What is the path to becoming a film director?

It took me a while to get up the courage to even think the sentence I want to be a film director – let alone state it aloud. It was a very scary sentence and idea that every fiber in my being fought against. But I couldn’t escape it. Every time I tried to settle on something else for a career direction, I found myself right back at film – more specifically, directing film.

I’ve been directing stage for years and not only was it creative and invigorating, but also my comfort zone. Once I realized how I was unique – how I could stand out and have my creative voice heard – I realized I would have to step out of my comfort zone and embrace the cinematic arts.

Part of the reason “being a film director” scared me was that I immediately compared myself to Michael Bay, Steven Spielberg, Clint Eastwood, etc. They were all white men with huge movies on their resumes, and I couldn’t picture myself doing their jobs. But then I thought about M. Night Shyamalan and Julie Taymor and took comfort in the fact that I could carve out a niche for myself like they had done. In fact, if I wanted to succeed as a film director, I HAD to create a niche for myself and not try to copy anyone else. I had to trust that my perspective and voice was just as valid and important as Bay’s, Spielberg’s, Shyamalan’s and Taymor’s.

There is no one path to becoming a film director. Each director must carve out a path to success with hard work and relationships. Michael Bay started out directing commercials before getting noticed by Jerry Bruckheimer. Steven Spielberg unsuccessfully applied to USC’s School of Theater, Film and Television, but he eventually made his first short film while working as an intern at Universal Studios. M. Night Shyamalan used money from friends and family to make his first film, which screened at the Toronto International Film Festival. He then filmed his second film at a school he attended as a child with his parents as the film’s associate producers. Julie Taymor studied puppetry in Japan, which allowed her to attract attention as a stage director before moving into the world of film.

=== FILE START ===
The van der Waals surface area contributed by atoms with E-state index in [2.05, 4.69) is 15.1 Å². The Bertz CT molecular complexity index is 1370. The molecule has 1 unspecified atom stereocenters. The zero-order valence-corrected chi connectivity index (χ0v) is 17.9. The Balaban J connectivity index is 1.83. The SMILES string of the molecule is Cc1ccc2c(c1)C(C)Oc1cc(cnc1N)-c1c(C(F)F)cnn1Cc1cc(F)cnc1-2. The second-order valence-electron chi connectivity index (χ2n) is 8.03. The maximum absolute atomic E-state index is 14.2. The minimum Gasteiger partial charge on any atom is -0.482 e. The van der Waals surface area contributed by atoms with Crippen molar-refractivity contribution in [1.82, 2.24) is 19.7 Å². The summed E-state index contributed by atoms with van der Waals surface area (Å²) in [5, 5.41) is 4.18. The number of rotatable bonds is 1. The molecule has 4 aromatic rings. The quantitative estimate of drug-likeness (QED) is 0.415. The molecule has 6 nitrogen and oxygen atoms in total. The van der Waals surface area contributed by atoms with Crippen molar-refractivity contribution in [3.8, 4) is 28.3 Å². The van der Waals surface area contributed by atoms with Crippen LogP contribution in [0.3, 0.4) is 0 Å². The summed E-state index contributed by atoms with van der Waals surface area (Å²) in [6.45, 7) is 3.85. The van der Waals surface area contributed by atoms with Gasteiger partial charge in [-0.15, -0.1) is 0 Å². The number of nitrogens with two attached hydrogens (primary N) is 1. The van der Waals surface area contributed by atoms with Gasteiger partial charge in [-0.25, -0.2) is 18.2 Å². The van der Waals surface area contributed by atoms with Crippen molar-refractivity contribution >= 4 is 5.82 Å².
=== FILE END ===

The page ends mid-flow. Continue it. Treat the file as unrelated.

Each journey is unique and completely unlike any other. Your path is the one that you create.

3 thoughts on “What is the path to becoming a film director?

  1. Tamara – I re-read your Christmas card and went to your blog. Thank you for sharing about making a movie. I particularly enjoy your reflections on “finding your way or path” when there is no path. Not only is there not one path, but usually it seems as if there is no path for us… Only in retrospect do we see it. We all must make a way where there is no way… and with insight and grace, we do. It’s a fact that we look back and see this is the way our life “must” go… when that was hardly apparent to begin with.

    Thanks for telling us about the Japanese-American playwright Ms. Houston. I’ll try to see if I can find a play of hers. I think of you whenever I go to Vermont or Massachusetts… as you have some karma in the Berkshires, as well as Queens!

    Blessings and peace.
    Noel Vanek

  2. Thank you Noel for your thoughts and reflections. I so appreciate you taking the time to look at my site and reconnect! I’m currently in Japan (my other home away from home) scouting locations – it’s amazing to be back! Say ‘hello’ to the Berkshires for me 🙂

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